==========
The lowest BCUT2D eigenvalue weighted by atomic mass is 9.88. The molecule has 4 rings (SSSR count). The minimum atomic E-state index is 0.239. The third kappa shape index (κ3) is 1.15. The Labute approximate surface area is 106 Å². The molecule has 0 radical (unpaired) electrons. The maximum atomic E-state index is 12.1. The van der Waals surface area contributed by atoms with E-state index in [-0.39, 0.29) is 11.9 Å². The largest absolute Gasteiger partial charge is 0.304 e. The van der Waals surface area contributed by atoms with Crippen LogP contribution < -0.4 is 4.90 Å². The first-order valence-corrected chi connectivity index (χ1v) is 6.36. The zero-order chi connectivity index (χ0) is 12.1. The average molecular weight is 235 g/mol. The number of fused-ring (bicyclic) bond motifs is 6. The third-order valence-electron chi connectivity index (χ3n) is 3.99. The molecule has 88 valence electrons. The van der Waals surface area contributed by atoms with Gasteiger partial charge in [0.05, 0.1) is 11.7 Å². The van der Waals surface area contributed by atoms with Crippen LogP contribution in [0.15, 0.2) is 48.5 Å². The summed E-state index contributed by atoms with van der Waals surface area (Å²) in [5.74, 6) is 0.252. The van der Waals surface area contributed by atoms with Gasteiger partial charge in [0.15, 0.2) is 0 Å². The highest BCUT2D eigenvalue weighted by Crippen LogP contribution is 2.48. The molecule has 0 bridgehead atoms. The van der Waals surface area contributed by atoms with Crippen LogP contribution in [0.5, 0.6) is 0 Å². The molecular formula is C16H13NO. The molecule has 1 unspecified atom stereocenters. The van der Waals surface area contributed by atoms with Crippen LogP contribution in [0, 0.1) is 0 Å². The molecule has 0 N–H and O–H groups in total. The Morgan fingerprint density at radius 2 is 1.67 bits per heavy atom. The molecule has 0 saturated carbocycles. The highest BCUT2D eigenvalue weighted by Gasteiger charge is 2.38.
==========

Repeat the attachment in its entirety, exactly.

The lowest BCUT2D eigenvalue weighted by atomic mass is 9.88. The molecule has 4 rings (SSSR count). The minimum atomic E-state index is 0.239. The third kappa shape index (κ3) is 1.15. The Labute approximate surface area is 106 Å². The molecule has 0 radical (unpaired) electrons. The maximum atomic E-state index is 12.1. The van der Waals surface area contributed by atoms with E-state index in [-0.39, 0.29) is 11.9 Å². The largest absolute Gasteiger partial charge is 0.304 e. The van der Waals surface area contributed by atoms with Crippen LogP contribution < -0.4 is 4.90 Å². The first-order valence-corrected chi connectivity index (χ1v) is 6.36. The zero-order chi connectivity index (χ0) is 12.1. The average molecular weight is 235 g/mol. The number of fused-ring (bicyclic) bond motifs is 6. The third-order valence-electron chi connectivity index (χ3n) is 3.99. The molecule has 88 valence electrons. The van der Waals surface area contributed by atoms with Gasteiger partial charge in [0.05, 0.1) is 11.7 Å². The van der Waals surface area contributed by atoms with Crippen LogP contribution in [0.15, 0.2) is 48.5 Å². The summed E-state index contributed by atoms with van der Waals surface area (Å²) in [5.74, 6) is 0.252. The van der Waals surface area contributed by atoms with Gasteiger partial charge in [0.15, 0.2) is 0 Å². The highest BCUT2D eigenvalue weighted by Crippen LogP contribution is 2.48. The molecule has 0 bridgehead atoms. The van der Waals surface area contributed by atoms with Crippen LogP contribution in [0.5, 0.6) is 0 Å². The molecular formula is C16H13NO. The molecule has 1 unspecified atom stereocenters. The van der Waals surface area contributed by atoms with Crippen LogP contribution in [0, 0.1) is 0 Å². The molecule has 0 N–H and O–H groups in total. The Morgan fingerprint density at radius 2 is 1.67 bits per heavy atom. The molecule has 0 saturated carbocycles. The highest BCUT2D eigenvalue weighted by Gasteiger charge is 2.38.